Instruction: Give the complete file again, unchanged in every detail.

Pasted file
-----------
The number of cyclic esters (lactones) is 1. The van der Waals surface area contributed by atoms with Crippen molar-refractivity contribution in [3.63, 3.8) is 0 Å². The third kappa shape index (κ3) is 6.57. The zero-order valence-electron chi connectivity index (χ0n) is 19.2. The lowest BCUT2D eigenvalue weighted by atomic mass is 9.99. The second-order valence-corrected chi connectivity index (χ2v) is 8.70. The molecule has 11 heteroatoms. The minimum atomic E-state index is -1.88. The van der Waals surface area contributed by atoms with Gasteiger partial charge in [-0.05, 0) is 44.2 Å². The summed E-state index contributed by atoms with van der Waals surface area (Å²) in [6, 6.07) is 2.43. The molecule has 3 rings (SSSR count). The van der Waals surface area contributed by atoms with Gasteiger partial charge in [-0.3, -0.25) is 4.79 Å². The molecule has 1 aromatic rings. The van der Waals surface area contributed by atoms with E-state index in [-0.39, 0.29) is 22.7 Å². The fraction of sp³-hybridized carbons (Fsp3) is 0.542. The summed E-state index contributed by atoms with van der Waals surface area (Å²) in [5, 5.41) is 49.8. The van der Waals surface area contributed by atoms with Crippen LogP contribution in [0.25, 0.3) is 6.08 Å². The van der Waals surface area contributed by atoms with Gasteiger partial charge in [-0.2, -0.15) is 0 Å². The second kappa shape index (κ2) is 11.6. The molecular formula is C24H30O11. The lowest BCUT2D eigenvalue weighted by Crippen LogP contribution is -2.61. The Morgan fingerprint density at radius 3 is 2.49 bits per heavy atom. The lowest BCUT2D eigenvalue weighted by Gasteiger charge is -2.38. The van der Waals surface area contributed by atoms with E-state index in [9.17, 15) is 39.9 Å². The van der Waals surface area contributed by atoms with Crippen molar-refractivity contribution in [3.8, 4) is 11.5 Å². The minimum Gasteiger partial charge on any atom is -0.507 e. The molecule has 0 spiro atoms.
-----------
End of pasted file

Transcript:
The number of cyclic esters (lactones) is 1. The van der Waals surface area contributed by atoms with Crippen molar-refractivity contribution in [3.63, 3.8) is 0 Å². The third kappa shape index (κ3) is 6.57. The zero-order valence-electron chi connectivity index (χ0n) is 19.2. The lowest BCUT2D eigenvalue weighted by atomic mass is 9.99. The second-order valence-corrected chi connectivity index (χ2v) is 8.70. The molecule has 11 heteroatoms. The minimum atomic E-state index is -1.88. The van der Waals surface area contributed by atoms with Gasteiger partial charge in [-0.05, 0) is 44.2 Å². The summed E-state index contributed by atoms with van der Waals surface area (Å²) in [6, 6.07) is 2.43. The molecule has 3 rings (SSSR count). The van der Waals surface area contributed by atoms with Gasteiger partial charge in [-0.3, -0.25) is 4.79 Å². The molecule has 1 aromatic rings. The van der Waals surface area contributed by atoms with E-state index in [-0.39, 0.29) is 22.7 Å². The fraction of sp³-hybridized carbons (Fsp3) is 0.542. The summed E-state index contributed by atoms with van der Waals surface area (Å²) in [5, 5.41) is 49.8. The van der Waals surface area contributed by atoms with Crippen LogP contribution in [0.25, 0.3) is 6.08 Å². The van der Waals surface area contributed by atoms with Gasteiger partial charge in [-0.2, -0.15) is 0 Å². The second kappa shape index (κ2) is 11.6. The molecular formula is C24H30O11. The lowest BCUT2D eigenvalue weighted by Crippen LogP contribution is -2.61. The Morgan fingerprint density at radius 3 is 2.49 bits per heavy atom. The lowest BCUT2D eigenvalue weighted by Gasteiger charge is -2.38. The van der Waals surface area contributed by atoms with E-state index in [9.17, 15) is 39.9 Å². The van der Waals surface area contributed by atoms with Crippen molar-refractivity contribution in [3.8, 4) is 11.5 Å². The minimum Gasteiger partial charge on any atom is -0.507 e. The molecule has 0 spiro atoms.